If you wanted to find your annual family picture from 2012, how long would it take? Do you know where to look?
How many images are you keeping that are blurry? When was the last time you organized your digital image files?
I have good news, friends. September is International Save Your Photos Month! Organizing, archiving, and protecting your images is a real thing and there are resources and certified professionals out there to help you.
This is where Caroline, The Swedish Organizer, comes in. Caroline is a Certified Photo Organizer and you can find her online at her site, www.theswedishorganizer.com. She put together the resources that you'll need to jump on the bandwagon this month and start organizing your photos. She also offers a free email course in the fundamentals of organizing you'll find along with the other resources.
I asked Caroline a few questions about her work. The first questions were about what people generally do well in organizing and storing their pictures and what they don't do so well.
She explained that we take photographs to enjoy later, and that becomes harder to do when we don't document the stories behind those photographs. I'm going to put myself out there and confess I have those pictures in my own collection, most of them from more than ten years ago, that include people I know were significant at that time and yet I can't recall who they were or why we were together. It happens. The other thing she mentioned is that files are getting stuck on devices - we take so many pictures with our phones and most often those pictures don't go anywhere other than social media, so we aren't properly archiving them. On the positive side, through social media we do tend to document stories and that's a wonderful thing.
I asked about the size of a reasonable collection of images. I expected I would have a warped view of what this would be as I am used to cataloging hundreds of pictures each week. She said the average family has about 50,000 images when they come to her for help. I ran a few numbers on that to see how it distributes, because I like that kind of thing. Let's say this average family has been a family for about 20 years. That's 2,500 pictures each year, or 208 pictures each month. Not all of those are keepers, though, and that was one of Caroline's points of emphasis. These collections need to be curated, as she said, to make sure they don't include the blurry or outright terrible shots. She's worked with collections twice that size - over 100,000 images! Wow! Caroline believes that with the right tools and workflow any amount of images can be well organized and managed.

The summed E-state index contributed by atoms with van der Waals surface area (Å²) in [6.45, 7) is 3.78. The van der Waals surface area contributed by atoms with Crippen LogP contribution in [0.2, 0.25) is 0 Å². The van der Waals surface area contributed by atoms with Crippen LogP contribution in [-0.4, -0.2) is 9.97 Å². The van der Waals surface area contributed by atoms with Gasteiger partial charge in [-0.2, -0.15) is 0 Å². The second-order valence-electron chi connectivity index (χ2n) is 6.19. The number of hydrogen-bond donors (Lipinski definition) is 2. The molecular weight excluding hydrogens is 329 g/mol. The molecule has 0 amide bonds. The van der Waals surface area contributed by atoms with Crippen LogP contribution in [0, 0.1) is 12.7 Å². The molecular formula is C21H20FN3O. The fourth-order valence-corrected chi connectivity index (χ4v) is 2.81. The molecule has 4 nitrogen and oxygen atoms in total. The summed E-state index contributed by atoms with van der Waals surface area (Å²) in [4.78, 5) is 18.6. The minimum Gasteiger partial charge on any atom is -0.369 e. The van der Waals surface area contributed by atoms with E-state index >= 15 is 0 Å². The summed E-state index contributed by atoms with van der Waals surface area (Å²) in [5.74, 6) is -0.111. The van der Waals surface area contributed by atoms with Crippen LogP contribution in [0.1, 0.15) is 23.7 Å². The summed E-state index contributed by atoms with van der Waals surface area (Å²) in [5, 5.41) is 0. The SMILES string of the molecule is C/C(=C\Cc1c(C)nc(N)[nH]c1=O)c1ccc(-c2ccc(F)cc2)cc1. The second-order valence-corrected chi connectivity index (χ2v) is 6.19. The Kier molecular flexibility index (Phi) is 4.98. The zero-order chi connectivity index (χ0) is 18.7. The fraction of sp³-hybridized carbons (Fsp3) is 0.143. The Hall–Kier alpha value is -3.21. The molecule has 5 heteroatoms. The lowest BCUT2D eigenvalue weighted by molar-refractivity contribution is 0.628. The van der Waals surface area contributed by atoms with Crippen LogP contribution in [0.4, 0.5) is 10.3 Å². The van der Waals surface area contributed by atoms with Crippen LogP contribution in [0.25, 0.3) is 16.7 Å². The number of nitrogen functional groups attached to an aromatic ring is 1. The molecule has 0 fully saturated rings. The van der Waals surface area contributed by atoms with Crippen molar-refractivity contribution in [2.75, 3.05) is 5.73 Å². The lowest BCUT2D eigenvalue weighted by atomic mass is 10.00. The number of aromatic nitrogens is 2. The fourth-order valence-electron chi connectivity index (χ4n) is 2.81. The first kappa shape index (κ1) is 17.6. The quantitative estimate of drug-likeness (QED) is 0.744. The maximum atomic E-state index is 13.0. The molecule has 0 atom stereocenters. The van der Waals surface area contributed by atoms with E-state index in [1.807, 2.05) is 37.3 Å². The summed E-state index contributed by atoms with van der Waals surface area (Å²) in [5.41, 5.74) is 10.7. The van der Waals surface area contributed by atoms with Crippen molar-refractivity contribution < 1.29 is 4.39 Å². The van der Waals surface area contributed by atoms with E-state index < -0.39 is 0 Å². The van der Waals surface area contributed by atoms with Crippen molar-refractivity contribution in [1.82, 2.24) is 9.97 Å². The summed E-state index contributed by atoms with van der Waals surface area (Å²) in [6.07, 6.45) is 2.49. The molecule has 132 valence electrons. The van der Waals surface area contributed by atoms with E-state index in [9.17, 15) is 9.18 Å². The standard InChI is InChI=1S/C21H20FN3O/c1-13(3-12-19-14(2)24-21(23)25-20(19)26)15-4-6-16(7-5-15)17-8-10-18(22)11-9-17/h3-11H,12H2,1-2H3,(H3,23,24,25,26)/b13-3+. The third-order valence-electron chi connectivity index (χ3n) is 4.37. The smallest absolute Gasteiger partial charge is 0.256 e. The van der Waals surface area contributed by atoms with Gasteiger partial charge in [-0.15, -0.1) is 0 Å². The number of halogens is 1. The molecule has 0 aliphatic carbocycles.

There is hope for you, my friend.
How would you feel if you knew your pictures were protected and organized? What would it be like to go through your collection on a family night and tell stories, knowing that the pictures you'll see are all ones you love?
Caroline says her clients feel tremendous relief when the work is done; this is after initially feeling overwhelmed by the process. I think of it as keeping up with laundry or dishes. I know that if I keep the kitchen counter and sink clear of dirty dishes by gradually filling the dishwasher or I wash a load of laundry here and there throughout the week I will grumble less. Seeing a gigantic pile of Stuff That Commands Attention only encourages me to resist doing it because it seems like too much work.
Fear not! Caroline has a solution for people like me (and maybe you). If the technology side of all of this cataloging and archive gets you, please check out Caroline's article on tech intimidation. You can do this. Ahem. So can I. And don't forget she also put together great resources to help you get started on organizing your photos, 'cause this is the month for that kind of thing.
I see a lot of incredible moments of the human experience while being with families in love and grief. From each family I learn, and those lessons and points to ponder are what I wish to share with you here.